In retro-spect, Retromania feels like an accurate account of the first decade of the 21st Century - what it felt like to live through a time in which pop culture didn't really feel like a distinct time with its own feel or spirit; a period when pop's pulsebeat seemed sluggish. If the book continues to have value or interest, I think it will be as a document of an era, rather than any kind of prognosis - an emotional history of the 2000s, an etiology of its distinctive affects. A historical curio, perhaps - what some people worried about, or argued about, in the first decade or so of the new millennium.
In conclusion here's a video of a presentation I gave at the Selector Pro conference in Moscow this July. I took the opportunity to talk about Retromania five years on (although it has just come out in Russian only last year) and to assess what had changed in that half-decade while also exploring how my ideas had clarified or shifted or reversed. (The chap introducing me, by the way, is the legendary Russian rock critic Artemy Troitsky).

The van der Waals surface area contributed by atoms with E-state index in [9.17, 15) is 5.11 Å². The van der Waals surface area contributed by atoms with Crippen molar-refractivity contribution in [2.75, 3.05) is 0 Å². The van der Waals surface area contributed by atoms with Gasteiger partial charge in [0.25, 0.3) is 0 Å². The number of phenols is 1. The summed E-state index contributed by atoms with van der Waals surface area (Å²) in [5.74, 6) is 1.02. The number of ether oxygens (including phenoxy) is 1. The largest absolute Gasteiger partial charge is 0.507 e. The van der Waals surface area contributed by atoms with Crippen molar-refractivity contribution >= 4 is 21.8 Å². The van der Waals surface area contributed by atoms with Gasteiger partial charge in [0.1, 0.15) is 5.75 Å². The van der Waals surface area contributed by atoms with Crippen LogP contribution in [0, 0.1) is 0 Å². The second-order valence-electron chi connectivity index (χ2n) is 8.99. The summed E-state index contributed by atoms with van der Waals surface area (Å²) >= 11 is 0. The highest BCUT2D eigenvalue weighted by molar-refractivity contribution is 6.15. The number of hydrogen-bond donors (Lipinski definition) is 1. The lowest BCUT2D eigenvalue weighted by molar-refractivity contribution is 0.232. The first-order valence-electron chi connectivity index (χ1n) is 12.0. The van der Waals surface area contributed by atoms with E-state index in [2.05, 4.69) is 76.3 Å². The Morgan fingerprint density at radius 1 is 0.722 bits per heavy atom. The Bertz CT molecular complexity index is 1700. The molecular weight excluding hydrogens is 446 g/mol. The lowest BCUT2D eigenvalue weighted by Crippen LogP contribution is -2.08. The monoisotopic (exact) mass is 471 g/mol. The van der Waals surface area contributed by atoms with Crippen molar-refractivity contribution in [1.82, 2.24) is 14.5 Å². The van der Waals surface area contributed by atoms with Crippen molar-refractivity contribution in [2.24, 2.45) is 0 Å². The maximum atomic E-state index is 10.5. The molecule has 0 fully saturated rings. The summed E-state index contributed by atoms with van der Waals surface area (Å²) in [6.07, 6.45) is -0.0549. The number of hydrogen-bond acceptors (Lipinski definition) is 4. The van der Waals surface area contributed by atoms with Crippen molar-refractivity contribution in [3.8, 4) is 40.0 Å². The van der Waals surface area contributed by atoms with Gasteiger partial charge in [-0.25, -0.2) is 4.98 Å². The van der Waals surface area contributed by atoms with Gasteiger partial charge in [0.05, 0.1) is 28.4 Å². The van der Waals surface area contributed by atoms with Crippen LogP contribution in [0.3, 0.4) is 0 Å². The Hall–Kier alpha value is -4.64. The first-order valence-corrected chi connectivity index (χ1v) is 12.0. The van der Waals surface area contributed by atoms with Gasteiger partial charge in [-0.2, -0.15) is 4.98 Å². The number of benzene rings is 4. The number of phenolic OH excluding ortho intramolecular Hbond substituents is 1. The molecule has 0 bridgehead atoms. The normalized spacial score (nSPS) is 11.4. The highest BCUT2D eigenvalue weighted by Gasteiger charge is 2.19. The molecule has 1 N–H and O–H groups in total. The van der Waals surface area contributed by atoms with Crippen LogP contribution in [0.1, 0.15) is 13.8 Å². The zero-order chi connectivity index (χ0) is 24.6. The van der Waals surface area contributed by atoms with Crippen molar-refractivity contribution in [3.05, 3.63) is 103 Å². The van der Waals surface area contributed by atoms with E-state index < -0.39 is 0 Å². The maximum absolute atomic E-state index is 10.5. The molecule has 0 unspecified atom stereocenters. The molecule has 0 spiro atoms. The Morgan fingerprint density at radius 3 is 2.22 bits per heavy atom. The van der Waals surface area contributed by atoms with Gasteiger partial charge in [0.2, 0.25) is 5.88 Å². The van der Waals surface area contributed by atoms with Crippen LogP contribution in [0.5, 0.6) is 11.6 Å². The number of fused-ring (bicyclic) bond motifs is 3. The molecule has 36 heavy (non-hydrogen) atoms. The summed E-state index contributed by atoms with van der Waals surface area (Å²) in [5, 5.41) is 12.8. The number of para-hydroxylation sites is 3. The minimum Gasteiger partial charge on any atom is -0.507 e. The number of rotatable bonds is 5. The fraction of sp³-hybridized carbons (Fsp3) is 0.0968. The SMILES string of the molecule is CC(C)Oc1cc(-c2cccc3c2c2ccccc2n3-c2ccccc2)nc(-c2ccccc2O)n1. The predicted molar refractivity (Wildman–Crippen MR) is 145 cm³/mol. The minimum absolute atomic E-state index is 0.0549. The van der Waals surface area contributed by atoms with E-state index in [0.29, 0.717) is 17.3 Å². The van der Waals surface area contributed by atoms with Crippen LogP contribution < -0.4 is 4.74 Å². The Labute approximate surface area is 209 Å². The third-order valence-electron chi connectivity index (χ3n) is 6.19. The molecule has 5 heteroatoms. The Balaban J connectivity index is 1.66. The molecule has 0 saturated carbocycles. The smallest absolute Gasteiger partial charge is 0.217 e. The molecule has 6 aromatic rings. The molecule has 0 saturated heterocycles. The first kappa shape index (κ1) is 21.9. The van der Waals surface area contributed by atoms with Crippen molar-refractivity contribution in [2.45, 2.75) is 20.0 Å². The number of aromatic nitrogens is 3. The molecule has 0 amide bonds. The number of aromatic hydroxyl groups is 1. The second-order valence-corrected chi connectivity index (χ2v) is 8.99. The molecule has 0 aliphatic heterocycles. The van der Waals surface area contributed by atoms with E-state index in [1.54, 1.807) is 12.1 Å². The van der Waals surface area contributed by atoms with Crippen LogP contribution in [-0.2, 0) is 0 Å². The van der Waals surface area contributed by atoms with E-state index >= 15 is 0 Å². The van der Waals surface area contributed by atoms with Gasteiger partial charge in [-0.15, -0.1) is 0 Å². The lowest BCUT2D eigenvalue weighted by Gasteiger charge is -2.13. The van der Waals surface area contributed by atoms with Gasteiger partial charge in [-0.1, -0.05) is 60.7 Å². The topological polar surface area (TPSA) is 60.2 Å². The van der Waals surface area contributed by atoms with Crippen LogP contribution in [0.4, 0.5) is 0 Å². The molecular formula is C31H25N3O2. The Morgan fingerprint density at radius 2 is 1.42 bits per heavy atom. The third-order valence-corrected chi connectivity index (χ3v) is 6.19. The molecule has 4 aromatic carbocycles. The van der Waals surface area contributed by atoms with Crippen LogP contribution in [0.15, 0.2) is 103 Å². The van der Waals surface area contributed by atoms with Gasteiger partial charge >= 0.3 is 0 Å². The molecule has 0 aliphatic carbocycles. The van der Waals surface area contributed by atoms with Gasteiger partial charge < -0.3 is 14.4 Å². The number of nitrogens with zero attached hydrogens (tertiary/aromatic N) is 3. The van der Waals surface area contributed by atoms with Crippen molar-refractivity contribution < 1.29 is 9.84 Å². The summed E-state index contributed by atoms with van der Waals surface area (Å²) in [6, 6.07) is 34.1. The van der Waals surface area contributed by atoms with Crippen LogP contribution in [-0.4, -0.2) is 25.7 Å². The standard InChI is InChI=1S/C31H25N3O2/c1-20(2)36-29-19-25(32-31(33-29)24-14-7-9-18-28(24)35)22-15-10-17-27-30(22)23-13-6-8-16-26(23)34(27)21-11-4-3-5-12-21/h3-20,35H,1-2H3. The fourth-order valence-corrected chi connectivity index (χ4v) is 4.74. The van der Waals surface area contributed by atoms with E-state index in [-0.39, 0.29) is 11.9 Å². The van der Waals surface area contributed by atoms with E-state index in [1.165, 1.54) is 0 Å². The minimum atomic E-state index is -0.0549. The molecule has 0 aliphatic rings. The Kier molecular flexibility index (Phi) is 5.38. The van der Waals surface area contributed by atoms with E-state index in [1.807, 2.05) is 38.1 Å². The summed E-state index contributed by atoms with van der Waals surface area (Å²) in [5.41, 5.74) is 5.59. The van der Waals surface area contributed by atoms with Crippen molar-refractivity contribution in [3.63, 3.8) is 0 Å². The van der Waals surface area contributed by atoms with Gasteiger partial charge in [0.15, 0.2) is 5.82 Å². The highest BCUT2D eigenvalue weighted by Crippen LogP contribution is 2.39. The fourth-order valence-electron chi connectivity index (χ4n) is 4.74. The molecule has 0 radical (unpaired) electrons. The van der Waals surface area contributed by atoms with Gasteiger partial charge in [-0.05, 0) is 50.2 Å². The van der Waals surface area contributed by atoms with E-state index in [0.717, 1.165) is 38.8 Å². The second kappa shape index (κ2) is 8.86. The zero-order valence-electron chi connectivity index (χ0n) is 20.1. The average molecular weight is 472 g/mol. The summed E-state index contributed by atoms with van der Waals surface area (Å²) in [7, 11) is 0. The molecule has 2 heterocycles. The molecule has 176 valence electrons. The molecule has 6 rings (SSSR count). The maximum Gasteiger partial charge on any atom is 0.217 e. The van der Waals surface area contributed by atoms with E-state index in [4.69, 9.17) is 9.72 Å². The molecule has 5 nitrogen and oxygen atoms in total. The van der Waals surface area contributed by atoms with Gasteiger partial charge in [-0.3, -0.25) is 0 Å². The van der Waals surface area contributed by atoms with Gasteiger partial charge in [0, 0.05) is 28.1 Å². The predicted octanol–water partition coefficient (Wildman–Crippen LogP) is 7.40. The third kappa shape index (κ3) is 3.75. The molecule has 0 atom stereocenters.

The title - Everything Is A Remix: Why Music Dwells On the Past - was something the British Council organisers came up with based on the text I'd sent through (for the simultaneous translators to acquaint themselves with in advance). I realised - too late in the day to change it - that the title should really be Everything Isn't A Remix - for part of the talk involves me taking issue with the proponents of recreativity.
Later on I may add here, after the clip, the text of a lecture I gave regularly for a few years that I kept on embellishing, expanding and fine-tuning, in which I fairly definitively laid out the counter-argument to the "everything is a remix" bods.
But for now... Ciao.